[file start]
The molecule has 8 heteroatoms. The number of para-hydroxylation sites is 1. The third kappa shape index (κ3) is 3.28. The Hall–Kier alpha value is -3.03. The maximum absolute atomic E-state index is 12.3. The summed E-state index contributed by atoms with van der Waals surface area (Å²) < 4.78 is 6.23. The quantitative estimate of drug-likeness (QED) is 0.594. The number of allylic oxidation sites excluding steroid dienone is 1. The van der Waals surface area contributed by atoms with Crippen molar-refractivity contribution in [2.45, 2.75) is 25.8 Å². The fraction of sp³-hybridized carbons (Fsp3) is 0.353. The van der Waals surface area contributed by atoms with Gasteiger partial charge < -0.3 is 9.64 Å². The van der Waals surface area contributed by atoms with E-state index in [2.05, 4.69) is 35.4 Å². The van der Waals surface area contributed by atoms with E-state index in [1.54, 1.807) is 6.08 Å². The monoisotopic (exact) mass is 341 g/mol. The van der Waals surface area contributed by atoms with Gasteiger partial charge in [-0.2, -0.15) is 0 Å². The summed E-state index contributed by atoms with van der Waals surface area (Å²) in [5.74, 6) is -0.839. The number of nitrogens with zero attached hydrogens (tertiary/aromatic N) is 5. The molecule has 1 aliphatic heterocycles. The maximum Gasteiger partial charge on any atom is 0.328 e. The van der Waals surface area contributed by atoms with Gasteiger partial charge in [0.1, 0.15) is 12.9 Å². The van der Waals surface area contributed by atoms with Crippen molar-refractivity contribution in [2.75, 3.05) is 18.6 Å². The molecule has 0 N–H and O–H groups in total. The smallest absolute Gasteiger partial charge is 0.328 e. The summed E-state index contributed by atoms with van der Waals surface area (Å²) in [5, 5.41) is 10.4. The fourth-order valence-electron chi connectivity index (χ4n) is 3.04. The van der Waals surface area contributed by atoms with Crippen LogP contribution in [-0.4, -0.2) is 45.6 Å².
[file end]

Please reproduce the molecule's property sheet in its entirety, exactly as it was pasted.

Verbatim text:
The molecule has 8 heteroatoms. The number of para-hydroxylation sites is 1. The third kappa shape index (κ3) is 3.28. The Hall–Kier alpha value is -3.03. The maximum absolute atomic E-state index is 12.3. The summed E-state index contributed by atoms with van der Waals surface area (Å²) < 4.78 is 6.23. The quantitative estimate of drug-likeness (QED) is 0.594. The number of allylic oxidation sites excluding steroid dienone is 1. The van der Waals surface area contributed by atoms with Crippen molar-refractivity contribution in [2.45, 2.75) is 25.8 Å². The fraction of sp³-hybridized carbons (Fsp3) is 0.353. The van der Waals surface area contributed by atoms with Gasteiger partial charge < -0.3 is 9.64 Å². The van der Waals surface area contributed by atoms with E-state index in [2.05, 4.69) is 35.4 Å². The van der Waals surface area contributed by atoms with E-state index in [1.54, 1.807) is 6.08 Å². The monoisotopic (exact) mass is 341 g/mol. The van der Waals surface area contributed by atoms with Gasteiger partial charge in [-0.2, -0.15) is 0 Å². The summed E-state index contributed by atoms with van der Waals surface area (Å²) in [5.74, 6) is -0.839. The number of nitrogens with zero attached hydrogens (tertiary/aromatic N) is 5. The molecule has 1 aliphatic heterocycles. The maximum Gasteiger partial charge on any atom is 0.328 e. The van der Waals surface area contributed by atoms with Gasteiger partial charge in [0.1, 0.15) is 12.9 Å². The van der Waals surface area contributed by atoms with Crippen molar-refractivity contribution in [2.75, 3.05) is 18.6 Å². The molecule has 0 N–H and O–H groups in total. The smallest absolute Gasteiger partial charge is 0.328 e. The summed E-state index contributed by atoms with van der Waals surface area (Å²) in [5, 5.41) is 10.4. The fourth-order valence-electron chi connectivity index (χ4n) is 3.04. The van der Waals surface area contributed by atoms with Crippen LogP contribution in [-0.4, -0.2) is 45.6 Å².